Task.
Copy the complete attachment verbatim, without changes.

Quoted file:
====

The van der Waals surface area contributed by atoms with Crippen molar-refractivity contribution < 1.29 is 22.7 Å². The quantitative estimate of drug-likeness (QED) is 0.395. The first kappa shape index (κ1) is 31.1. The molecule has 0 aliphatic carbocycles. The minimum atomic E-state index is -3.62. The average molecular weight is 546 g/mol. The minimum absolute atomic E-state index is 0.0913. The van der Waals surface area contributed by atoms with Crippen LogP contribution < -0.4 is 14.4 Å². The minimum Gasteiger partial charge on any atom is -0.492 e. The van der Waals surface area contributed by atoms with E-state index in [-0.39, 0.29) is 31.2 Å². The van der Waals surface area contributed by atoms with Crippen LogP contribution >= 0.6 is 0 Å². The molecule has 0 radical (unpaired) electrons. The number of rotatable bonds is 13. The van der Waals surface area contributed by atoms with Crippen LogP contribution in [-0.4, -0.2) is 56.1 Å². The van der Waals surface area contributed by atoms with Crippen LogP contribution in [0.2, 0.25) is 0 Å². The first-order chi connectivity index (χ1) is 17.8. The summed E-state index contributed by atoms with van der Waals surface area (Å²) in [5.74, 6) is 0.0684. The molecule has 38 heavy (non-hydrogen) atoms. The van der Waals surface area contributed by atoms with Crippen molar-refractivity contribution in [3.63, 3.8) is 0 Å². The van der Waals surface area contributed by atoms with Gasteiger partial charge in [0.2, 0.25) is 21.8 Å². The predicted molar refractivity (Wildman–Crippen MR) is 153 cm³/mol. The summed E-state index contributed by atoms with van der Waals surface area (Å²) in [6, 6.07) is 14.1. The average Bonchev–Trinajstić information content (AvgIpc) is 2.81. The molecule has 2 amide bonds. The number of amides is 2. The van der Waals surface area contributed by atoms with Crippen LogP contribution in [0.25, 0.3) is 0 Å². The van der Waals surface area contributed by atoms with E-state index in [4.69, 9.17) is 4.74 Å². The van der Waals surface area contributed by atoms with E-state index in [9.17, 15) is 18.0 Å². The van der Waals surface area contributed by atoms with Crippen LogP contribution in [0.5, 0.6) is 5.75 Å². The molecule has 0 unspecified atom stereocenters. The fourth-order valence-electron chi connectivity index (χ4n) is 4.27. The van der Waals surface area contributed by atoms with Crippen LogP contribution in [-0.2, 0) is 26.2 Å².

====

The van der Waals surface area contributed by atoms with Crippen molar-refractivity contribution < 1.29 is 22.7 Å². The quantitative estimate of drug-likeness (QED) is 0.395. The first kappa shape index (κ1) is 31.1. The molecule has 0 aliphatic carbocycles. The minimum atomic E-state index is -3.62. The average molecular weight is 546 g/mol. The minimum absolute atomic E-state index is 0.0913. The van der Waals surface area contributed by atoms with Crippen LogP contribution < -0.4 is 14.4 Å². The minimum Gasteiger partial charge on any atom is -0.492 e. The van der Waals surface area contributed by atoms with E-state index in [-0.39, 0.29) is 31.2 Å². The van der Waals surface area contributed by atoms with Crippen LogP contribution >= 0.6 is 0 Å². The molecule has 0 radical (unpaired) electrons. The number of rotatable bonds is 13. The van der Waals surface area contributed by atoms with Crippen LogP contribution in [-0.4, -0.2) is 56.1 Å². The van der Waals surface area contributed by atoms with Crippen LogP contribution in [0.2, 0.25) is 0 Å². The first-order chi connectivity index (χ1) is 17.8. The summed E-state index contributed by atoms with van der Waals surface area (Å²) in [5.74, 6) is 0.0684. The molecule has 38 heavy (non-hydrogen) atoms. The van der Waals surface area contributed by atoms with Crippen molar-refractivity contribution in [3.63, 3.8) is 0 Å². The van der Waals surface area contributed by atoms with Gasteiger partial charge in [0.2, 0.25) is 21.8 Å². The predicted molar refractivity (Wildman–Crippen MR) is 153 cm³/mol. The summed E-state index contributed by atoms with van der Waals surface area (Å²) in [6, 6.07) is 14.1. The average Bonchev–Trinajstić information content (AvgIpc) is 2.81. The molecule has 2 amide bonds. The number of amides is 2. The van der Waals surface area contributed by atoms with Crippen LogP contribution in [0.25, 0.3) is 0 Å². The van der Waals surface area contributed by atoms with E-state index in [4.69, 9.17) is 4.74 Å². The van der Waals surface area contributed by atoms with E-state index in [9.17, 15) is 18.0 Å². The van der Waals surface area contributed by atoms with Crippen LogP contribution in [0.5, 0.6) is 5.75 Å². The molecule has 0 unspecified atom stereocenters. The fourth-order valence-electron chi connectivity index (χ4n) is 4.27. The van der Waals surface area contributed by atoms with Crippen LogP contribution in [-0.2, 0) is 26.2 Å².